Putting People First. Interprofessional Co-production & Lessons from the Gosport InquiryAn opportunity to focus on and explore the importance of taking into account the voice of service users, their families and carers in healthcare provision
About this event
|Event Name||Putting People First. Interprofessional Co-production & Lessons from the Gosport Inquiry|
|Start Date||22nd Mar 2019 10:45am|
|End Date||22nd Mar 2019 5:00pm|
|Duration||6 hours and 15 minutes|
The aim of this conference is to explore some of the issues that were related to Gosport. An Independent review found that the lives of over 450 patients shortened as a direct result with a devastating impact on many families. The review concluded that there were many missed opportunities to prevent many of these incident as complaints by families, staff and professionals were ignored. Power differences occurring between professionals, service users and families were also cited as a factor.
We will explore the experiences of both services users and professionals in speaking up and the roles that professional teams play in promoting service user safety. The conference will promote the new concept of interprofessional co-production with the focus being to learn from each other. By learning to take into account the perspectives of service users, carers and families, we hope our students recognize that their voices are critical the the practice of interprofessional working in health and social care. All of the workshops taking place throughout the day will be co-facilitated by service users to ensure this is a reality.
The event is open to all Nursing and Advanced Health Practice students from LSBU, and Pharmacists from the University of Sussex and Kings College London, as well as anybody else with an interest in this area. We hope that our programme comprised of fantastic speakers and activities will stimulate discussion and debate around this topic.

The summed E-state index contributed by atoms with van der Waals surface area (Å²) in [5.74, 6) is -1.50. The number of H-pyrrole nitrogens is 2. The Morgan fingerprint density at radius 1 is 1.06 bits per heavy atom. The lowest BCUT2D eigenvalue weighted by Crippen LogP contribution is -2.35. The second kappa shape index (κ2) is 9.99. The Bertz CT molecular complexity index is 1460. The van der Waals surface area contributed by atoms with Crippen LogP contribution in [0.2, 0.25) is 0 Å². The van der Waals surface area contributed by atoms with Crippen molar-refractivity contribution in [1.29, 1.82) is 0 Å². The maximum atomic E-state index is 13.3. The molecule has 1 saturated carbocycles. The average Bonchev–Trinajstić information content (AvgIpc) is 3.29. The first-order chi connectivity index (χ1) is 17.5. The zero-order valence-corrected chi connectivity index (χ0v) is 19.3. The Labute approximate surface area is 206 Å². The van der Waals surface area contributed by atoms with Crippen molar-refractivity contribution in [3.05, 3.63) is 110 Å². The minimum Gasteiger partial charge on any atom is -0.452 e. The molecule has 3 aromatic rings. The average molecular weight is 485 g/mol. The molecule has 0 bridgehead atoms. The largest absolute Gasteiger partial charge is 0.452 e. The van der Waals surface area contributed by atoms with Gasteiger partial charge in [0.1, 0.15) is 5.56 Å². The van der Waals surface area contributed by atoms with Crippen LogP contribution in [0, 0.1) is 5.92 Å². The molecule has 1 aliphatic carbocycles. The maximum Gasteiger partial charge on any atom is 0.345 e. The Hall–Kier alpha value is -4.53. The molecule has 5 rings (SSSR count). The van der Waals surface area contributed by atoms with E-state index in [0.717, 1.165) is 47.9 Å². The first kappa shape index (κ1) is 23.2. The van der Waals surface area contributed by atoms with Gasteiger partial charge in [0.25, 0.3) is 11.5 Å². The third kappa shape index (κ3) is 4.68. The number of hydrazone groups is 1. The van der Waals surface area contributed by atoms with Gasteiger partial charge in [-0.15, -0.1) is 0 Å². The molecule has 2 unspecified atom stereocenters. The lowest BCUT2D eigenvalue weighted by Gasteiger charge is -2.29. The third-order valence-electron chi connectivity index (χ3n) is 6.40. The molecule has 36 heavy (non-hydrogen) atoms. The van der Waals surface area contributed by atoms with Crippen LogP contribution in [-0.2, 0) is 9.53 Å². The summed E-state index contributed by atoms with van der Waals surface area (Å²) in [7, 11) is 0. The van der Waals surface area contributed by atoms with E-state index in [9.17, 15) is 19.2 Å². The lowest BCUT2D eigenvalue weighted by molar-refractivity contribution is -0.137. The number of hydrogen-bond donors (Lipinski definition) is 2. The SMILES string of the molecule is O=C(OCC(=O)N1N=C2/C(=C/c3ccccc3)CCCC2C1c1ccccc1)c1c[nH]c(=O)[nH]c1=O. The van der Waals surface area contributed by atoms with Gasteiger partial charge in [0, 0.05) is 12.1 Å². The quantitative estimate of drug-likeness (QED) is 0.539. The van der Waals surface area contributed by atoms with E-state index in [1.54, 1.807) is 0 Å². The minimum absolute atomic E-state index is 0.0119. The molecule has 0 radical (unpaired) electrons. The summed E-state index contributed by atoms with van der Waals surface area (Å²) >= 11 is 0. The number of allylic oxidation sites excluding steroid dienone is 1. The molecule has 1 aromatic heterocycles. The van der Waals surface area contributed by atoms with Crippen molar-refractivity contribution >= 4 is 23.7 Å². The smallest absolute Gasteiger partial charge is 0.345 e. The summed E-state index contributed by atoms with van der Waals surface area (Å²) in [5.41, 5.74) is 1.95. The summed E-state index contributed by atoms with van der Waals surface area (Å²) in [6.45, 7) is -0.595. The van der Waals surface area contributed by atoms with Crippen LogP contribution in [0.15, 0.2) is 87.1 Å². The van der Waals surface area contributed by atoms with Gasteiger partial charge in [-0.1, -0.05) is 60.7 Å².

10.30am Arrival and registration
11am Welcome and introduction
11.15am Interprofessional Teams: Learning from Error
Nichola Crust, Healthcare Safety Investigation Branch
12pm Interprofessional Working: Valuing the Person in Teams
Dr. Dorrenagh Lyle, Challenging Behaviour Foundation
1.45pm Performance by the Ǝncore Theatre Company
2.45pm Tackling Quality of Care: Young Persons’ Experience
Beth Ingram: Youth Mental Health Consultant and Trainer; Intentional Peer Support Worker and Rowen Munson: Local, National and International Youth Consultant & Campaigner
3.45pm Refreshment break
4pm Reflection and Action Planning: Next steps
Nichola Crust, Healthcare Safety Investigation Branch
Nichola has worked at a strategic level in a variety of healthcare settings spanning primary and secondary care. Her roles have included professional nurse leadership and mentoring of nursing teams, mobilisation of new services including service and workforce redesign, and training and education in incident investigation. Nichola has developed clinical governance systems in both primary and secondary care, established systems for identifying risks and has worked collaboratively with a number of local and national bodies relating to healthcare. Her key qualities are empathy, ability to build rapport and ability to influence.
In March 2017, Nichola joined the Healthcare Safety Investigation Branch (HSIB) as a National Investigator. The National Safety Investigator role interested her because it has a focus on leadership and quality improvement and Nichola has a real desire and enthusiasm for leading and influencing improvement work which will directly impact on patient safety. The aim of HSIB is to improve patient safety through effective and independent investigations that do not apportion blame or liability. This is achieved by determining the causes of clinical incidents and encouraging safety action and making safety recommendations to prevent recurrence.
Dr Dreenagh Lyle, Challenging Behaviour Foundation